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Best practices for service accounts to run local services on servers and machines

    Question

  • Folks:

    I am moving from Linux to Windows Server; however, I want to know the best practices for running local services. Is it better to run services as a domain user or should I create local accounts to run services on my boxes (servers/desktops).

     

    Thanks.

    Sunday, July 31, 2011 2:09 PM

Answers

All replies

  • Hello,

    this depends on your requirements. If the account should fulfill domain wide operations, like backup, then you should create a domain user only with the required permissions to do the job.

    If this is a single machine requirement a local user can be enough.

    With the start from Windows server 2008 R2 you can use the so called managed service accounts:

    http://technet.microsoft.com/en-us/library/ff641731(WS.10).aspx  http://technet.microsoft.com/en-us/library/dd548356(WS.10).aspx


    Best regards Meinolf Weber Disclaimer: This posting is provided "AS IS" with no warranties or guarantees , and confers no rights.
    Sunday, July 31, 2011 2:16 PM
  • I agree with Meinolf.  If this is service is needed on only one system and the system will not interact with any other system on the domain, there is no need to run the service account using a domain user.  However, if the service will run on multiple systems, or you have a system that interacts with other domain systems (as in the case of backup), use a domain user account.

     


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    Sunday, July 31, 2011 2:37 PM
  • Just to add my bit, I think this can be summarized as the principle of least privelige:  Give the service the minimum rights it needs to do its task.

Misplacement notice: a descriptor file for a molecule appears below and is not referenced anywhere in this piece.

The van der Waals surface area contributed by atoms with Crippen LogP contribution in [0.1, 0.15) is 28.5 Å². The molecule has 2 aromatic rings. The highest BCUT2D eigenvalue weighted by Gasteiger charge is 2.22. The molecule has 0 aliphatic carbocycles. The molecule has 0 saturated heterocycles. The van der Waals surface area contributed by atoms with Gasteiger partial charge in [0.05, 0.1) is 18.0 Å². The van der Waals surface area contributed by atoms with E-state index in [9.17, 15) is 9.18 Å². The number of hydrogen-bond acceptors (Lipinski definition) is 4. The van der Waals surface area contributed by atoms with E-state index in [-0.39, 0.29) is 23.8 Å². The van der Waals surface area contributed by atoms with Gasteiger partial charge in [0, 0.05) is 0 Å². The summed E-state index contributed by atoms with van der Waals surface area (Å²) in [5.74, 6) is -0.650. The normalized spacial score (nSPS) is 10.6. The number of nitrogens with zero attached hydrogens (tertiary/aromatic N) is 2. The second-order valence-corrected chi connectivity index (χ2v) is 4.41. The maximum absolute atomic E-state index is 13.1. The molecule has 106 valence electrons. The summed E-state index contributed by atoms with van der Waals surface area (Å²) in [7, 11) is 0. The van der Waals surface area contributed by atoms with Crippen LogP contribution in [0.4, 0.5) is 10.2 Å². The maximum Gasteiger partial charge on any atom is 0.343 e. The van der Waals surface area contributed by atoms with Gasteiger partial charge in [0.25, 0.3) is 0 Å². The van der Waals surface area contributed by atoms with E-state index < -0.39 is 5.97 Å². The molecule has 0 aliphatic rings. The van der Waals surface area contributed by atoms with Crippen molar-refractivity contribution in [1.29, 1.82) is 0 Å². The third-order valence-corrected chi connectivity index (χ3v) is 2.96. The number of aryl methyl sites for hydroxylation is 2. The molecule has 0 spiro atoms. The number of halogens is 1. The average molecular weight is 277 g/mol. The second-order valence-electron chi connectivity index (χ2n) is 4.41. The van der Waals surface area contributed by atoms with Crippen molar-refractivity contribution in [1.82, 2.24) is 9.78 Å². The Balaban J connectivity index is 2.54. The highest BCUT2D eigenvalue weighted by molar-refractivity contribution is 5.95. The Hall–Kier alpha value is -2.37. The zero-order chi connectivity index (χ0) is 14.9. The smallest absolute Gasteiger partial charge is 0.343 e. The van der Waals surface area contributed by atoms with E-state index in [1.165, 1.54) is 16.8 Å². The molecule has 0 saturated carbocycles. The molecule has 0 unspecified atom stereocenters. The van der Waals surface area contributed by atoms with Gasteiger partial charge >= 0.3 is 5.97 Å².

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    Sunday, July 31, 2011 2:43 PM
  • Hello,

    like Meinolf said, the account to use for running services depends of the used application / service.

    What I recommend is using accounts with minimum of privileges to run services / applications.

    Note that running services / applications with user accounts may causes lockout problems if the user password changed and the service / application is still running using the old password.

     


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    Sunday, July 31, 2011 2:51 PM
  • Mr X, this is a cause of dillemma for me.  I have many applications that need domain priveliges to function correctly.  I am using a SBS domain, and it is a recommended practice to only have one domain administrator.

    So, I could create another account with domain admin priveliges, with password that won't expire, and use this for these various applications and services, but this would be bad security practice.  As a result, every time I have to change my domain admin password, I have to 'fix' everything that was relying on it.


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    Sunday, July 31, 2011 4:04 PM
  • Hello Bigteddy,

    it is recommended to have only the minimum domain admins you need to have but this can be still more then one.

    And you should NEVER use a domain admin account that is yours to run any kind of service. If the required privileges are so high that domain admin permissions are required then you should create a dedicated account with a really long and strong password that will NEVER be used to logon.

    But you should always try to find the required permissions and user rights assignments, so the domain admin permissions are not needed. Also if possible you should apply ther required permissions to a seprate OU with that machine only so no other server is effected from special settings. ProcessMonitor is one tool that may help you to figure out permissions and also the application vendor should provide you with details about.


    Best regards Meinolf Weber Disclaimer: This posting is provided "AS IS" with no warranties or guarantees , and confers no rights.
    Sunday, July 31, 2011 4:13 PM